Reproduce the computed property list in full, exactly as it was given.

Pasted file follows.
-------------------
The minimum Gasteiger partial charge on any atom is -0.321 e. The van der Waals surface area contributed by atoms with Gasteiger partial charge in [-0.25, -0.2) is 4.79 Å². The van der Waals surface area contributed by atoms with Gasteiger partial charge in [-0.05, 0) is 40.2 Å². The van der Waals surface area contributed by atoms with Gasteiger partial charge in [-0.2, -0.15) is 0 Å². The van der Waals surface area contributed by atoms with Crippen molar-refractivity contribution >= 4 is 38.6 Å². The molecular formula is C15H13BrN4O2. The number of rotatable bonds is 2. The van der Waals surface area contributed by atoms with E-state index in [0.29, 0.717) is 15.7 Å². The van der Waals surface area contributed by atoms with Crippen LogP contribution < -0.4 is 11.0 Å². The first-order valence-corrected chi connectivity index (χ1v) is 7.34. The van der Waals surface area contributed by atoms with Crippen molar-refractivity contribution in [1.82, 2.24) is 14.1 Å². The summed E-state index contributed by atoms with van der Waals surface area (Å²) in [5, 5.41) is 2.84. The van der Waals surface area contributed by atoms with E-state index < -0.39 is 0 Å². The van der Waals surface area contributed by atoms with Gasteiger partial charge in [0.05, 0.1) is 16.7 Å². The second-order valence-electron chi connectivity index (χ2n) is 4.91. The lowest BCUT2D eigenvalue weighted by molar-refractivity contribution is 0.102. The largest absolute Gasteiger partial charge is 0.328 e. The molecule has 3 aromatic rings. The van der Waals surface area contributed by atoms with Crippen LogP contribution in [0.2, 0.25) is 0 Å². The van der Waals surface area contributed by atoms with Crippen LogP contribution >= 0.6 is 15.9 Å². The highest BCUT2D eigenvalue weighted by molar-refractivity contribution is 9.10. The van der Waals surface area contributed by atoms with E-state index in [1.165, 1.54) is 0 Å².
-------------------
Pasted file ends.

The minimum Gasteiger partial charge on any atom is -0.321 e. The van der Waals surface area contributed by atoms with Gasteiger partial charge in [-0.25, -0.2) is 4.79 Å². The van der Waals surface area contributed by atoms with Gasteiger partial charge in [-0.05, 0) is 40.2 Å². The van der Waals surface area contributed by atoms with Gasteiger partial charge in [-0.2, -0.15) is 0 Å². The van der Waals surface area contributed by atoms with Crippen molar-refractivity contribution >= 4 is 38.6 Å². The molecular formula is C15H13BrN4O2. The number of rotatable bonds is 2. The van der Waals surface area contributed by atoms with E-state index in [0.29, 0.717) is 15.7 Å². The van der Waals surface area contributed by atoms with Crippen LogP contribution < -0.4 is 11.0 Å². The first-order valence-corrected chi connectivity index (χ1v) is 7.34. The van der Waals surface area contributed by atoms with Crippen molar-refractivity contribution in [1.82, 2.24) is 14.1 Å². The summed E-state index contributed by atoms with van der Waals surface area (Å²) in [5, 5.41) is 2.84. The van der Waals surface area contributed by atoms with E-state index < -0.39 is 0 Å². The van der Waals surface area contributed by atoms with Gasteiger partial charge in [0.05, 0.1) is 16.7 Å². The second-order valence-electron chi connectivity index (χ2n) is 4.91. The lowest BCUT2D eigenvalue weighted by molar-refractivity contribution is 0.102. The largest absolute Gasteiger partial charge is 0.328 e. The molecule has 3 aromatic rings. The van der Waals surface area contributed by atoms with Crippen LogP contribution in [0.2, 0.25) is 0 Å². The van der Waals surface area contributed by atoms with Crippen LogP contribution >= 0.6 is 15.9 Å². The highest BCUT2D eigenvalue weighted by molar-refractivity contribution is 9.10. The van der Waals surface area contributed by atoms with E-state index in [1.165, 1.54) is 0 Å².